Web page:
In an unprecedented move, Transnet Freight Rail (TFR) successfully ran a 375 wagon manganese train. The testing of the train took place in September 2018 over a distance of around 861km, from Sishen to Saldanha. The test train is 4km long and will be a production train with the highest number of wagons in the world, followed by the one currently operating within the same Transnet corridor, which is a 342 wagon Iron Ore Train.
This initiative will break TFR’s own record and a world record of the 342 wagon iron ore production train.
Commenting on the success of the test, TFR's chief operating officer, Lloyd Tobias said, “This is in line with TFR’s business objective of applying the Heavy Haul operating, maintenance, design, construction and best practice principles on General Freight operations, and Transnet Strategy of migrating traffic from Road to Rail”.
The project will maximise the manganese volumes railed between the mines in Hotazel via Sishen to Saldanha. This will be achieved by optimising the use of existing assets, locomotives and wagons, within the installed infrastructure constraints, doing more with what is currently available. Furthermore, the Heavy Haul Technology, Radio Distributed Power, is used in line with Transnet 4.0 strategy which is to enable the running of these long trains.
TFR's general manager for the Iron Ore and Manganese Business Unit, Russell Baatjies explained that there was an option of increasing Manganese’s Rail capacity to respond to customer demand by upgrading the existing railway feeder lines and build new rolling stock.
“That option would have cost us significant capital. The project team was challenged to explore the use of technology through Industry 4.0 solutions, to achieve the same objective at minimum cost. Applying distributed power technology to increase the train length to 375 wagons will reduce capital requirements by over 90% of the initial estimate”.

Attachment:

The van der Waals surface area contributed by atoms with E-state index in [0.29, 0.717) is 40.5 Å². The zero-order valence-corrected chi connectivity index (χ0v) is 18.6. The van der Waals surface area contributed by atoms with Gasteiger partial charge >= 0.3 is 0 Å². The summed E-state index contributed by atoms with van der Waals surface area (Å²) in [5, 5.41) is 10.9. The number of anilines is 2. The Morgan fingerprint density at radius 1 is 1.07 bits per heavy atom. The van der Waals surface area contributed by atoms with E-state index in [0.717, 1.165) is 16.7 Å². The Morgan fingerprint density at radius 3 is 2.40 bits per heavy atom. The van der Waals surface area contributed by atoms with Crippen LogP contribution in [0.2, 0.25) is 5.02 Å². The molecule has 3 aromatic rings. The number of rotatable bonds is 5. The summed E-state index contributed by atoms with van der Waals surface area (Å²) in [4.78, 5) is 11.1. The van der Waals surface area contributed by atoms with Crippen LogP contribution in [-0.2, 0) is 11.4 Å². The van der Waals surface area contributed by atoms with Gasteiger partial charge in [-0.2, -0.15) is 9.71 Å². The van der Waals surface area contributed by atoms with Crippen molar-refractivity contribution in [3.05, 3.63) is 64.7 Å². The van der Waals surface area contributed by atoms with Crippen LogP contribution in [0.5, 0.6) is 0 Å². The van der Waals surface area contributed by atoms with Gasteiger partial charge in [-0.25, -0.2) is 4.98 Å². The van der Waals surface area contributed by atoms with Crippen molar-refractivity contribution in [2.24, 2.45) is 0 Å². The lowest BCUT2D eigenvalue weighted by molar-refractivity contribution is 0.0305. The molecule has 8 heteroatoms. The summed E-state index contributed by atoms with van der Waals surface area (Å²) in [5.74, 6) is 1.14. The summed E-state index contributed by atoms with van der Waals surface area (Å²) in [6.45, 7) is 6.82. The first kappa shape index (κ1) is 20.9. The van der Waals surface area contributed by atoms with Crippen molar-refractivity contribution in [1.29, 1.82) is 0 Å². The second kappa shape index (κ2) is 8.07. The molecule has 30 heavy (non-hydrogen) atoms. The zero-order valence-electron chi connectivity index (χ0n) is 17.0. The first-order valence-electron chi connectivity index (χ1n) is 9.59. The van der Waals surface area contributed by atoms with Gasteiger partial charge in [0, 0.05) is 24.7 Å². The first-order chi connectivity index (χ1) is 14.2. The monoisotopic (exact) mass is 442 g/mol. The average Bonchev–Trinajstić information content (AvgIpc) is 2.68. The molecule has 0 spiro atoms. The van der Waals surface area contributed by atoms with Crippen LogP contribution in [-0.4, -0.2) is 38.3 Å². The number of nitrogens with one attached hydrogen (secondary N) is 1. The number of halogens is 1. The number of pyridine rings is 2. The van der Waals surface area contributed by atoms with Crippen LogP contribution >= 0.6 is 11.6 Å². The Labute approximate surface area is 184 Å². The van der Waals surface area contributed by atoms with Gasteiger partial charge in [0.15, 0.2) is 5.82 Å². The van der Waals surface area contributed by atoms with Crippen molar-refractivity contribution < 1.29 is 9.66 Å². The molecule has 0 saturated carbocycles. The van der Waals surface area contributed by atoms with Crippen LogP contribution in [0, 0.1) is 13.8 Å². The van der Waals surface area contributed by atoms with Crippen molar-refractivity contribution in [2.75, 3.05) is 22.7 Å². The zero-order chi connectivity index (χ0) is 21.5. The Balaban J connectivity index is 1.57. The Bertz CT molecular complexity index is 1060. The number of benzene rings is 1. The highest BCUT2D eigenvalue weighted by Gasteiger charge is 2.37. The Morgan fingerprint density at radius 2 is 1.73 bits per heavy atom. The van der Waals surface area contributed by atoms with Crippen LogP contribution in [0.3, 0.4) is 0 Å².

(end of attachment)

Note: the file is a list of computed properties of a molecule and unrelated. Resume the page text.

Following this successful execution of the test train, Transnet will embark on a journey to operationalise the 4km long train, which is meant to meet the needs of manganese customers within the Hotazel area and the emerging miners. This phase will include further customer engagements and official launch of the train.
TFR's general manager, Brian Monakali who is also the chairman of International Heavy Haul Association said, “This is another breakthrough for the Heavy Haul Railway Industry. Rio Tinto, Australia, recently started with the implementation of Driverless trains in their Iron Ore railway system. Transnet has now successfully tested a 375 Wagon Train, soon to be operationalised. The collaboration on technical research and sharing of best practice by Heavy Haul operations worldwide will surely keep pushing the operations, safety and rail capacity envelop to new levels through application of breakthrough technology”.
Once in operation, the 375 wagon manganese train will be the production train with the highest number of wagons in the world, and the longest manganese train in the world with the highest volumes carried per train. These longer trains represent an opportunity to increase volumes railed and drive the strategic imperative of moving bulk traffic back to rail.